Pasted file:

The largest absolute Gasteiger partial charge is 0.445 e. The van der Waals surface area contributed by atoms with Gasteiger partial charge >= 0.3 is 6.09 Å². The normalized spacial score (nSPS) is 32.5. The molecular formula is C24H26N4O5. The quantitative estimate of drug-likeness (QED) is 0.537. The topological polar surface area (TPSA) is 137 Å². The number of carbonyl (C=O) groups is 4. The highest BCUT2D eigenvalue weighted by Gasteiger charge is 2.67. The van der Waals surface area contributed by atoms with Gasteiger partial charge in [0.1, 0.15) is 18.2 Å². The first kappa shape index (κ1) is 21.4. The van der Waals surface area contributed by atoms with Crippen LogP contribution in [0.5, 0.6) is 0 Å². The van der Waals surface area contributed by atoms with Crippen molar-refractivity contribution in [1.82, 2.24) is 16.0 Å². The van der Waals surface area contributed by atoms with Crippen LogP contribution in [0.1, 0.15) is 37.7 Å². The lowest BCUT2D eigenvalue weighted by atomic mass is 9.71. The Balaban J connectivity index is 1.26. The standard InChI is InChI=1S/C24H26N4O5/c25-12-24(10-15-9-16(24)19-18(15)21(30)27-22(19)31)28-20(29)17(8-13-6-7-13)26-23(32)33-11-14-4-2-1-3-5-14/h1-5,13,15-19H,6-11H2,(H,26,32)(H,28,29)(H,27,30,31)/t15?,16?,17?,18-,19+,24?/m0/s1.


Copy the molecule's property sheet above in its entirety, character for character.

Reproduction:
The largest absolute Gasteiger partial charge is 0.445 e. The van der Waals surface area contributed by atoms with Gasteiger partial charge >= 0.3 is 6.09 Å². The normalized spacial score (nSPS) is 32.5. The molecular formula is C24H26N4O5. The quantitative estimate of drug-likeness (QED) is 0.537. The topological polar surface area (TPSA) is 137 Å². The number of carbonyl (C=O) groups is 4. The highest BCUT2D eigenvalue weighted by Gasteiger charge is 2.67. The van der Waals surface area contributed by atoms with Gasteiger partial charge in [0.1, 0.15) is 18.2 Å². The first kappa shape index (κ1) is 21.4. The van der Waals surface area contributed by atoms with Crippen LogP contribution in [0.5, 0.6) is 0 Å². The van der Waals surface area contributed by atoms with Crippen molar-refractivity contribution in [1.82, 2.24) is 16.0 Å². The van der Waals surface area contributed by atoms with Crippen LogP contribution in [0.1, 0.15) is 37.7 Å². The lowest BCUT2D eigenvalue weighted by atomic mass is 9.71. The Balaban J connectivity index is 1.26. The standard InChI is InChI=1S/C24H26N4O5/c25-12-24(10-15-9-16(24)19-18(15)21(30)27-22(19)31)28-20(29)17(8-13-6-7-13)26-23(32)33-11-14-4-2-1-3-5-14/h1-5,13,15-19H,6-11H2,(H,26,32)(H,28,29)(H,27,30,31)/t15?,16?,17?,18-,19+,24?/m0/s1.